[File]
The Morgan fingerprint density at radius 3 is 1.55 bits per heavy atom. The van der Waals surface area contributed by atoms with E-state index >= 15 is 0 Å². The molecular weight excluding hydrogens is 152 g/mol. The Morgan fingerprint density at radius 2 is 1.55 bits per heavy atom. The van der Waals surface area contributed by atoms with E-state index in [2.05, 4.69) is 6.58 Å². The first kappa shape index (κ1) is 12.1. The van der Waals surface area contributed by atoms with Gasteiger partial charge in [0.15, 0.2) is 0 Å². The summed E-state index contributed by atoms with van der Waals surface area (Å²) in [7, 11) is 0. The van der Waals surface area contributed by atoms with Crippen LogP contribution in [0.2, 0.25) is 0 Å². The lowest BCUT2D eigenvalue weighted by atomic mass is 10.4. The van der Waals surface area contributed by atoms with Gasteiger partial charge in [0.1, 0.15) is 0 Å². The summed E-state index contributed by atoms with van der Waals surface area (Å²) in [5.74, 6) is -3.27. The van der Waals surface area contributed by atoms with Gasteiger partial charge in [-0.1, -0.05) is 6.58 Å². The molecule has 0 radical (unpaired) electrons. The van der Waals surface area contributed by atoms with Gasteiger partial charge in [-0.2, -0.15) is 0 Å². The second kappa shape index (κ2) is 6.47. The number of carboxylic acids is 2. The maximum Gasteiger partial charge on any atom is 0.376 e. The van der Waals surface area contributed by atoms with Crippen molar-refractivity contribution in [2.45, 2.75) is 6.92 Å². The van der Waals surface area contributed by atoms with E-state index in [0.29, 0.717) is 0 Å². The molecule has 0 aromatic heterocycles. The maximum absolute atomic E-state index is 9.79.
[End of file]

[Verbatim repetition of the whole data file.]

The Morgan fingerprint density at radius 3 is 1.55 bits per heavy atom. The van der Waals surface area contributed by atoms with E-state index >= 15 is 0 Å². The molecular weight excluding hydrogens is 152 g/mol. The Morgan fingerprint density at radius 2 is 1.55 bits per heavy atom. The van der Waals surface area contributed by atoms with E-state index in [2.05, 4.69) is 6.58 Å². The first kappa shape index (κ1) is 12.1. The van der Waals surface area contributed by atoms with Gasteiger partial charge in [0.15, 0.2) is 0 Å². The summed E-state index contributed by atoms with van der Waals surface area (Å²) in [7, 11) is 0. The van der Waals surface area contributed by atoms with Crippen LogP contribution in [0.2, 0.25) is 0 Å². The lowest BCUT2D eigenvalue weighted by atomic mass is 10.4. The van der Waals surface area contributed by atoms with Gasteiger partial charge in [0.1, 0.15) is 0 Å². The summed E-state index contributed by atoms with van der Waals surface area (Å²) in [5.74, 6) is -3.27. The van der Waals surface area contributed by atoms with Gasteiger partial charge in [-0.1, -0.05) is 6.58 Å². The molecule has 0 radical (unpaired) electrons. The van der Waals surface area contributed by atoms with Gasteiger partial charge in [-0.2, -0.15) is 0 Å². The second kappa shape index (κ2) is 6.47. The number of carboxylic acids is 2. The maximum Gasteiger partial charge on any atom is 0.376 e. The van der Waals surface area contributed by atoms with Crippen molar-refractivity contribution in [2.45, 2.75) is 6.92 Å². The van der Waals surface area contributed by atoms with E-state index in [0.29, 0.717) is 0 Å². The molecule has 0 aromatic heterocycles. The maximum absolute atomic E-state index is 9.79.